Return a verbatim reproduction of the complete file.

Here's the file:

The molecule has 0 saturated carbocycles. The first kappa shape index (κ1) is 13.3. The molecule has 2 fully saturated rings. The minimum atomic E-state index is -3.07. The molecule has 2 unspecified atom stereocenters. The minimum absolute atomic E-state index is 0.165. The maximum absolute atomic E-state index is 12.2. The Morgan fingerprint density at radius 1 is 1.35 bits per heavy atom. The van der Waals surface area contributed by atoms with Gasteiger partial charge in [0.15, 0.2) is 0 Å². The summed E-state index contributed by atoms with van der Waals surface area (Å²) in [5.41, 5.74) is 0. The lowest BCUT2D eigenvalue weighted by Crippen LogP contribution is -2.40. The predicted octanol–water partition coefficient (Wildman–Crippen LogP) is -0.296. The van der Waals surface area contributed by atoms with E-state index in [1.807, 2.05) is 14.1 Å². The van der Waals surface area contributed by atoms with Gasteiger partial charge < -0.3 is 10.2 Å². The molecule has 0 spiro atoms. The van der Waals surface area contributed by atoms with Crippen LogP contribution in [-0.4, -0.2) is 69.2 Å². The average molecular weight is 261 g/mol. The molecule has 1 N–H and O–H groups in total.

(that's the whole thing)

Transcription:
The molecule has 0 saturated carbocycles. The first kappa shape index (κ1) is 13.3. The molecule has 2 fully saturated rings. The minimum atomic E-state index is -3.07. The molecule has 2 unspecified atom stereocenters. The minimum absolute atomic E-state index is 0.165. The maximum absolute atomic E-state index is 12.2. The Morgan fingerprint density at radius 1 is 1.35 bits per heavy atom. The van der Waals surface area contributed by atoms with Gasteiger partial charge in [0.15, 0.2) is 0 Å². The summed E-state index contributed by atoms with van der Waals surface area (Å²) in [5.41, 5.74) is 0. The lowest BCUT2D eigenvalue weighted by Crippen LogP contribution is -2.40. The predicted octanol–water partition coefficient (Wildman–Crippen LogP) is -0.296. The van der Waals surface area contributed by atoms with E-state index in [1.807, 2.05) is 14.1 Å². The van der Waals surface area contributed by atoms with Gasteiger partial charge < -0.3 is 10.2 Å². The molecule has 0 spiro atoms. The van der Waals surface area contributed by atoms with Crippen LogP contribution in [-0.4, -0.2) is 69.2 Å². The average molecular weight is 261 g/mol. The molecule has 1 N–H and O–H groups in total.